Saturday, 4 October 2014

The Knight Tour

Most, if not all, chess players are aware of the Knight Tour. For non chessplayers, it is a challenge where you have to visit every square on the chessboard once and only once with a knight (moving legally of course). The first solutions to this problem probably date back the the 9th century, and since then various approaches to solving the problem have been developed.
Obviously one trick is to simply memorise the sequence of squares for a re-entrant tour (where the finish square is a knights move away from the start square) as you can then start on any square on the board and still have a solution. However if you want to solve it for yourself, Warnsdorff's algorithm might be helpful Basically you move the knight to a square with the fewest squares to move to (although when I tried this I trapped the knight!).
There is a substantial amount of mathematical research on this topic, dating back to Euler. It is also related to various mathematical 'colouring' problems, as the knight must always move to a square of the opposite colour it stands on (a fact which leads to a quick answer to the question of the maximum number of knghts on a chess board where they don't attack each other).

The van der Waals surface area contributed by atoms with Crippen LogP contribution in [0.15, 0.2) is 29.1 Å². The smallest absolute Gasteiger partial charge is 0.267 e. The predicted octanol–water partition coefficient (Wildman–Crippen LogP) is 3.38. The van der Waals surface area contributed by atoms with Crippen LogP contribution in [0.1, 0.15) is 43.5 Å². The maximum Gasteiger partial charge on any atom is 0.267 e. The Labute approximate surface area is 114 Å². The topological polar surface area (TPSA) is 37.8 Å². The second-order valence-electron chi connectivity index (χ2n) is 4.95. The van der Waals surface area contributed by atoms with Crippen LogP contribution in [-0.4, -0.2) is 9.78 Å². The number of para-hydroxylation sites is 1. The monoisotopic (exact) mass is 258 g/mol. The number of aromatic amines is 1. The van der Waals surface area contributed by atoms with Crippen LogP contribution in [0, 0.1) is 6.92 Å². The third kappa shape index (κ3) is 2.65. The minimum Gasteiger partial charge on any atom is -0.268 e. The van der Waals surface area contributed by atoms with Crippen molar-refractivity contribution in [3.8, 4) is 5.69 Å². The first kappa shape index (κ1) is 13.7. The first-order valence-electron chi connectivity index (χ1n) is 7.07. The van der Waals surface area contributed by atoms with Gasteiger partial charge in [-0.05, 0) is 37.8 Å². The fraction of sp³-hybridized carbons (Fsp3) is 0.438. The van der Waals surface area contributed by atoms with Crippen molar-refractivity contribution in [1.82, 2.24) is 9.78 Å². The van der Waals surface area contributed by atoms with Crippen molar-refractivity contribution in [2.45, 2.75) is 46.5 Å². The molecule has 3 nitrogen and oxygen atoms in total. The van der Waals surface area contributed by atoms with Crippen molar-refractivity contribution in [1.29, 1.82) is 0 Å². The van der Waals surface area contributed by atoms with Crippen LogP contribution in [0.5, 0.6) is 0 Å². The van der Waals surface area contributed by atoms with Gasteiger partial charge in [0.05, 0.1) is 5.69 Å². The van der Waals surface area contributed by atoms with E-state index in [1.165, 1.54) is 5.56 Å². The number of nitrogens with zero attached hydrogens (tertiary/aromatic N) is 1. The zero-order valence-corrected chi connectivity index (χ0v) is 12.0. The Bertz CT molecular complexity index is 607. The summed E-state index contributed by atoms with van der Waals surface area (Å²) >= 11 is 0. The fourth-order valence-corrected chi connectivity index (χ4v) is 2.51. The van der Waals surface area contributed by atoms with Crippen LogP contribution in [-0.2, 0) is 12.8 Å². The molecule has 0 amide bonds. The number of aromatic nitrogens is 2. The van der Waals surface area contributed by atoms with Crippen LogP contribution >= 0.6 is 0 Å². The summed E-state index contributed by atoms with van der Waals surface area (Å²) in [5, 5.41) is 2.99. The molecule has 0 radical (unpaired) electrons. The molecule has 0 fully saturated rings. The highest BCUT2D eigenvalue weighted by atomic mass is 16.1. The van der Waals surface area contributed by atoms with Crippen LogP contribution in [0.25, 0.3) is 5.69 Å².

Wikipedia has a page devoted to the Knights Tour, including information on tours of non 8x8 boards. I also came across a discussion of the Knights Tour in the book "Mathematical Conversations" where is has a number of problems associated with it. Here are two simple ones which I think can be solved with a little bit of thought, and the information in this blog.
(A) Take away the h file and the 8th rank from a normal chess board, leaving a 7x7 board. Why can't a knight perform a knights tour on this board, if it starts on a white square?
(B) Using the same board, can a knight end its tour on square adjacent to it starting square (orthogonal, not diagonal)?

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